(UPDATED Monday, 20 May 2013) The article below was written 24 hours ago on Sunday when the first phalanx of tornadoes passed through the state of Oklahoma hitting Shawnee, a suburb north of the metropolitan Oklahoma City area. After drawing to my readers’ attention forecasts anticipating a new and deadly tornado season for 2013 I documented six weeks earlier, I felt concerned that what I presented below was too intense. That I was, I at least hoped, exaggerating the onset of a late tornado season that would either match or be more dreadful and deadly than the historic 2011 tornado season. I walked out of my office this afternoon, turned on the Weather Channel and saw reality had become science fiction just 90 minutes earlier. On the screen was the aftermath of a vast wedge tornado. The videos broadcasted of it made it look like it came out of the climate change disaster movie The Day After Tomorrow. (Also check out this article: Climate Change.)
It reached its greatest size as it came right over the heavily populated town of Moore, a southern suburb of Oklahoma City. The flattened rows of neighborhoods scourged by devil winds down to the bedrock bones of foundations, the mountains of cars piled like sand dunes of twisted metal laid against a hospital, the collapsed theaters and the elementary school full up of students in lock down, now just a heap–a Hiroshima wind blasted wreck… It was worse, if that is possible to imagine, than the devastation of Joplin Missouri, the city cut in half and cut down by an EF5 tornado in the 2011 season, killing several hundred. The Moore tornado cut a swath 1.5 miles wide with an outside wind wall cast before it knocking flattening a city in a wave of structure splintering force another mile from its epicenter. Some Doppler wind reports had the twister clocking 200 to 215 mph. This will be designated as an EF5 tornado, I am deadly sure of it. If you have not read this article posted yesterday forecasting what is just the beginning of this fatal season of twisters, please do, especially if you are in places that could be next in line for harm’s way:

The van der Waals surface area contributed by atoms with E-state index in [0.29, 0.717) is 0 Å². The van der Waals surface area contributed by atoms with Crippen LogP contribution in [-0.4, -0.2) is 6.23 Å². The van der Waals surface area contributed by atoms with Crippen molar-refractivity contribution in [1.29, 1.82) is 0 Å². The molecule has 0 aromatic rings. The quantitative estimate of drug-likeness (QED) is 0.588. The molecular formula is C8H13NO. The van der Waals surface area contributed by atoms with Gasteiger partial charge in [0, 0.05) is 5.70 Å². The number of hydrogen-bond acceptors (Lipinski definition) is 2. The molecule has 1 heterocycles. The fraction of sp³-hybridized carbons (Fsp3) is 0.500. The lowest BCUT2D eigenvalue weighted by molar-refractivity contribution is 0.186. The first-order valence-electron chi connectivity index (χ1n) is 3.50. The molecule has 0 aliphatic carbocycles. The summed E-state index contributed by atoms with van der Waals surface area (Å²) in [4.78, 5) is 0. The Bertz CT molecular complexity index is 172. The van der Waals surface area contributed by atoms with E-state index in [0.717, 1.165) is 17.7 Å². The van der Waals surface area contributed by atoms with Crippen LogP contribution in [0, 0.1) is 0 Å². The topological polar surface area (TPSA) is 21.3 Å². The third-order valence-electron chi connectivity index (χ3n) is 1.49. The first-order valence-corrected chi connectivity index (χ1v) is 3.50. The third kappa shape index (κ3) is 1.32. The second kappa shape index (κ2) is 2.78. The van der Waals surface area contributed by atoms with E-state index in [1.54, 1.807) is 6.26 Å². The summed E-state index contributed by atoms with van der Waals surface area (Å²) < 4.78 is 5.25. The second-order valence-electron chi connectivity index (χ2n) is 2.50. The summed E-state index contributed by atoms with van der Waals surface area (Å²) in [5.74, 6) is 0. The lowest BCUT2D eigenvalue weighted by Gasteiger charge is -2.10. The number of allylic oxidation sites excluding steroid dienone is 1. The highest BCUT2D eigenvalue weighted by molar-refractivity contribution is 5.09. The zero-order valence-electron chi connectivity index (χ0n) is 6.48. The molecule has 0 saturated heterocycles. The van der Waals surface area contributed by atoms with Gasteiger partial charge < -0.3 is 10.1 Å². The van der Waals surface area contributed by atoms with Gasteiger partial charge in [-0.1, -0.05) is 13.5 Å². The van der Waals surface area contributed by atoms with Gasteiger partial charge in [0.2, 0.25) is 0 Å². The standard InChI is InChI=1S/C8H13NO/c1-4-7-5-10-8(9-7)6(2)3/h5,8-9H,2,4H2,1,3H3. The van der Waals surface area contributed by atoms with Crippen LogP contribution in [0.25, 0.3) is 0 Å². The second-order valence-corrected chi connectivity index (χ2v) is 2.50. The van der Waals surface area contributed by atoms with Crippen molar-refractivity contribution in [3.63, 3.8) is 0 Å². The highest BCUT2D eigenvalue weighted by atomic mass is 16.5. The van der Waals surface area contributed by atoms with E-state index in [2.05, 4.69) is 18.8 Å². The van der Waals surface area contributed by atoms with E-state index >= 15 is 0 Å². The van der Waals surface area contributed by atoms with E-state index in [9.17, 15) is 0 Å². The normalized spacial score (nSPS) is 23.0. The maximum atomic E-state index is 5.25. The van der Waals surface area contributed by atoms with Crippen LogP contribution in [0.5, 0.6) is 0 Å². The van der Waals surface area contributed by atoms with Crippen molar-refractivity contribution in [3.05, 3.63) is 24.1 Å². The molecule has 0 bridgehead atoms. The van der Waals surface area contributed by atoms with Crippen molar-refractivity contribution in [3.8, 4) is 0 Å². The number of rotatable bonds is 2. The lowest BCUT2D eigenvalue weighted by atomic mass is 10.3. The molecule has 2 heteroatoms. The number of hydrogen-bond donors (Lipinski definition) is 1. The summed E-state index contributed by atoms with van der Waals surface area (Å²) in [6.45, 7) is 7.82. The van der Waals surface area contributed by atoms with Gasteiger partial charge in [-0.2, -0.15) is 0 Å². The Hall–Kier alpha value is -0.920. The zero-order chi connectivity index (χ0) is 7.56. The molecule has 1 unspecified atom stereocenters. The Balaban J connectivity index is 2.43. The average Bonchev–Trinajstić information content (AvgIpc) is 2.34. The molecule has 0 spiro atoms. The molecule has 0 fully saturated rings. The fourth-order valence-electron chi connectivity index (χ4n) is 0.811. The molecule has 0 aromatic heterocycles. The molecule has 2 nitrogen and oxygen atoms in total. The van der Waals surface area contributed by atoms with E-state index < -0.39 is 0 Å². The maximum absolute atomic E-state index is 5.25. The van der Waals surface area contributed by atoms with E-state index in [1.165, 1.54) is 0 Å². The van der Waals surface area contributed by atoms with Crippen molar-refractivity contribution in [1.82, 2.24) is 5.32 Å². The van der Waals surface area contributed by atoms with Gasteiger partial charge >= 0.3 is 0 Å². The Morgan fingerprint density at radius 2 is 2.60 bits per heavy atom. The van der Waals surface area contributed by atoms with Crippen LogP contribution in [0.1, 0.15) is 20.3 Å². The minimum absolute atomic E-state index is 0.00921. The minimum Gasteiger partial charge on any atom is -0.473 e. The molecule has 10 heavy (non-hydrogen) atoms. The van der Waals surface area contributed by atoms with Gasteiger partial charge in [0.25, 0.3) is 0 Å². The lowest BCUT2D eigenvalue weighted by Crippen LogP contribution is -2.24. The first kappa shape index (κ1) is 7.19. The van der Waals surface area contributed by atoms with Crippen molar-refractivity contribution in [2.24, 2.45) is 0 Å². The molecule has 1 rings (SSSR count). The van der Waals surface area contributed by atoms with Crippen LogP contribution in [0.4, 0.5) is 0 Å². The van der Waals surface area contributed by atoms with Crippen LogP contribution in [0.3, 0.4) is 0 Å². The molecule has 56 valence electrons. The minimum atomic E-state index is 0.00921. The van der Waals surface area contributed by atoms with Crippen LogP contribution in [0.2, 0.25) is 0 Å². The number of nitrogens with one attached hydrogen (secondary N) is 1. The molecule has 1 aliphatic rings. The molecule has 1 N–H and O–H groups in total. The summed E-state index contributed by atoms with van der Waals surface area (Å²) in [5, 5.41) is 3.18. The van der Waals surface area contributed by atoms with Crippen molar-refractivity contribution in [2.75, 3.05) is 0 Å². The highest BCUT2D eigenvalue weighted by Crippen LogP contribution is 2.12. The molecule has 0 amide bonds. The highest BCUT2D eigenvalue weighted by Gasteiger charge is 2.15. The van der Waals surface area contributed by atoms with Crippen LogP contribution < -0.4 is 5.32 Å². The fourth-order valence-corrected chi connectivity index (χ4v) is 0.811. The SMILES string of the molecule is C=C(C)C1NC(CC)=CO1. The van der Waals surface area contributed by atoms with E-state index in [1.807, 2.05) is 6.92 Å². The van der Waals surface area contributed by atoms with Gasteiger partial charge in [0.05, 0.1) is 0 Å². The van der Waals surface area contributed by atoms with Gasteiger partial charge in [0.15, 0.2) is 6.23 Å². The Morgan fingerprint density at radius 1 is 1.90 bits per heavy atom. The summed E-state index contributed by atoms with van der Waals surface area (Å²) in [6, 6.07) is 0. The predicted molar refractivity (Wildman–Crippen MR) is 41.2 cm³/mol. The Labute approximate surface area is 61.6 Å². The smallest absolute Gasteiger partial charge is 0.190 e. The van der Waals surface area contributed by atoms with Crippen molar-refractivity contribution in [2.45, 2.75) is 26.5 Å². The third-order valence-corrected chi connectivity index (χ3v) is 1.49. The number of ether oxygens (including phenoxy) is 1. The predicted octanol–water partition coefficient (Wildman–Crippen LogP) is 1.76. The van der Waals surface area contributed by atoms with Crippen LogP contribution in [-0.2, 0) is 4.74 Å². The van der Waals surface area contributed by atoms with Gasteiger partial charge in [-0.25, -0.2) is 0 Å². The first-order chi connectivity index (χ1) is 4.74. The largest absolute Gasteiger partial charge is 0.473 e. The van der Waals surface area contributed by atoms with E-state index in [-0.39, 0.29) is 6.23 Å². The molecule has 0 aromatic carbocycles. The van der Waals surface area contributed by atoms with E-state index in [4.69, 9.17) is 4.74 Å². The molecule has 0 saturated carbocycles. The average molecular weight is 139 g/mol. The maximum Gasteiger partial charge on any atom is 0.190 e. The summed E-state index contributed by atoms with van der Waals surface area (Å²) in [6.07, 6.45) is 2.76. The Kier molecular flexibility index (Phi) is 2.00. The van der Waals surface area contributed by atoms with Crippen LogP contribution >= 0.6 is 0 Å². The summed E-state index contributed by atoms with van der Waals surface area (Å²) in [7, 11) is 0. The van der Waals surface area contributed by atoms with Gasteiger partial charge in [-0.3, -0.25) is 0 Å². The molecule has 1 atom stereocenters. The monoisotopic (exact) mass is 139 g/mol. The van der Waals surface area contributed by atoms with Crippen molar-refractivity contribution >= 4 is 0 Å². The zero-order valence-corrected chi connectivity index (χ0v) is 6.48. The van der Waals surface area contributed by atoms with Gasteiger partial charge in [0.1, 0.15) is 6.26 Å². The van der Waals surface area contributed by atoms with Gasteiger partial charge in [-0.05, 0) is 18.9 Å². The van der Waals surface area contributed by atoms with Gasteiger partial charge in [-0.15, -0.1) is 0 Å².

On 30 March 2013, I gave a reader, an American farmer named Ted, some weather forecasts that will appear in my forthcoming eBook Predictions for 2013 and Beyond. I wrote Ted when winter had a tenacious hold on the US central plains, the Great Lakes and north Atlantic seaboard states.
Today, I am sharing these documented observations on the worst week of tornado disasters in 2013. The twisters came spinning on 15 May in north Texas outside of the Fort Worth/Dallas area. At least 10-to-16 tornadoes were reported, three of which were a couple of EF3 and one 4 magnitudes, spinning at 150 to 200 mph respectively. These unleashed a house and town splintering intensity leaving many a foundation bereft of a standing structure, killing six and injuring over 100.
On Friday, Saturday to today, Sunday, tornadoes and thunderstorms hurled their twisters and golf ball and softball sized hail fury across the high plains in Western Oklahoma, Kansas and Nebraska then up into Iowa, Illinois and Wisconsin. Up until recently, the jet stream had remained far south, nestling along the Gulf Coast for most of March and April into May, keeping tornado season quiet. Then the air currents of a bothered climate suddenly swung northward, drawing hot and humid subtropical Gulf moisture over the plains states to collide with Arctic air, the collision of such foments violent weather. On Sunday the Weather Channel correctly forecast the highest Torqon levels of the year anticipating the chance of seven tornadoes in a radius of 50 miles across the eastern portions of Kansas and Oklahoma and the Midwestern states affecting 25 million people. Twenty-four tornadoes and counting passed through these areas on Sunday. Monday will place the same areas under tornado threat of a Torqon of five.
Here is my tornado season forecast of 2013 sent to Ted on 30 March 2013:
Notice how the pattern of this year is similar to that of 2011, only more intense. Remember how 2011 had one snow breaker blizzard after another? Then a shift. Then April came.
Suddenly there was a dramatic change. The winter storms stopped and were replaced with an April tornado season the likes of which was for the record books in deadliness.
So, be mindful in the latter days of mid to late April for tornadic events to be as bad if not worse than 2011 mostly running again through the US southern States but be mindful of eastern Kansas.
Now, things [the drought] will soften in May but be mindful of the move of the jet stream to a higher latitude this year, again, just like what happened in 2011. This means some New England violent tornadic weather again and such lingering through the Illinois, Indiana, and Minnesotan regions.
I hope that helps with your planting needs.